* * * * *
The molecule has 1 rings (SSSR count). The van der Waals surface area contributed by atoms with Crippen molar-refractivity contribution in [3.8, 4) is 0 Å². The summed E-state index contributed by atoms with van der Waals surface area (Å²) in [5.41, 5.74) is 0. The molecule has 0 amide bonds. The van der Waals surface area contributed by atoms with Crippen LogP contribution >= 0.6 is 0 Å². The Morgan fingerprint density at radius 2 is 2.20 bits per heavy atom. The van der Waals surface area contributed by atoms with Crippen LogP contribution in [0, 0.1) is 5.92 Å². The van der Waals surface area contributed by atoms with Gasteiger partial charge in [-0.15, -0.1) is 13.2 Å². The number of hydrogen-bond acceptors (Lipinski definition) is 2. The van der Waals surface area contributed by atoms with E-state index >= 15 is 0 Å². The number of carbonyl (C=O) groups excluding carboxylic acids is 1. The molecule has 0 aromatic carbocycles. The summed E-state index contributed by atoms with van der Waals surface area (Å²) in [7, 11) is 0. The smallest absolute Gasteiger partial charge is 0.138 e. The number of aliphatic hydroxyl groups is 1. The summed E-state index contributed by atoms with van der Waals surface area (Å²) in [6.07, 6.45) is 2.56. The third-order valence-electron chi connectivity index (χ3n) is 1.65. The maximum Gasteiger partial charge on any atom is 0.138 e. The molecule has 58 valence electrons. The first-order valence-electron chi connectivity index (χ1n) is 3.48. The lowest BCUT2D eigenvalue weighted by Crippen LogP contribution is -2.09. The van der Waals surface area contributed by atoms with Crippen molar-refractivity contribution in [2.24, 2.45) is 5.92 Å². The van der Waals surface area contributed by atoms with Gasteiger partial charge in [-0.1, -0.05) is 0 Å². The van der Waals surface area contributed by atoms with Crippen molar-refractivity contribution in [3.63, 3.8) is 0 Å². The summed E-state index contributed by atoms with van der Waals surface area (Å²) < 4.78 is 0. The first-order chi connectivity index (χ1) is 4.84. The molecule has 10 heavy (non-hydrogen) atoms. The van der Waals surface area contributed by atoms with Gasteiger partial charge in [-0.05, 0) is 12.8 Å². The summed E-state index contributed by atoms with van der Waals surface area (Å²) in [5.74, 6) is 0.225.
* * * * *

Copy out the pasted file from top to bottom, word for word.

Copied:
The molecule has 1 rings (SSSR count). The van der Waals surface area contributed by atoms with Crippen molar-refractivity contribution in [3.8, 4) is 0 Å². The summed E-state index contributed by atoms with van der Waals surface area (Å²) in [5.41, 5.74) is 0. The molecule has 0 amide bonds. The van der Waals surface area contributed by atoms with Crippen LogP contribution >= 0.6 is 0 Å². The Morgan fingerprint density at radius 2 is 2.20 bits per heavy atom. The van der Waals surface area contributed by atoms with Crippen LogP contribution in [0, 0.1) is 5.92 Å². The van der Waals surface area contributed by atoms with Gasteiger partial charge in [-0.15, -0.1) is 13.2 Å². The number of hydrogen-bond acceptors (Lipinski definition) is 2. The van der Waals surface area contributed by atoms with E-state index >= 15 is 0 Å². The number of carbonyl (C=O) groups excluding carboxylic acids is 1. The molecule has 0 aromatic carbocycles. The summed E-state index contributed by atoms with van der Waals surface area (Å²) in [7, 11) is 0. The smallest absolute Gasteiger partial charge is 0.138 e. The number of aliphatic hydroxyl groups is 1. The summed E-state index contributed by atoms with van der Waals surface area (Å²) in [6.07, 6.45) is 2.56. The third-order valence-electron chi connectivity index (χ3n) is 1.65. The maximum Gasteiger partial charge on any atom is 0.138 e. The molecule has 58 valence electrons. The first-order valence-electron chi connectivity index (χ1n) is 3.48. The lowest BCUT2D eigenvalue weighted by Crippen LogP contribution is -2.09. The van der Waals surface area contributed by atoms with Crippen molar-refractivity contribution in [2.24, 2.45) is 5.92 Å². The van der Waals surface area contributed by atoms with Gasteiger partial charge in [-0.1, -0.05) is 0 Å². The van der Waals surface area contributed by atoms with Crippen molar-refractivity contribution in [3.63, 3.8) is 0 Å². The summed E-state index contributed by atoms with van der Waals surface area (Å²) < 4.78 is 0. The first-order chi connectivity index (χ1) is 4.84. The molecule has 10 heavy (non-hydrogen) atoms. The van der Waals surface area contributed by atoms with Gasteiger partial charge in [-0.05, 0) is 12.8 Å². The summed E-state index contributed by atoms with van der Waals surface area (Å²) in [5.74, 6) is 0.225.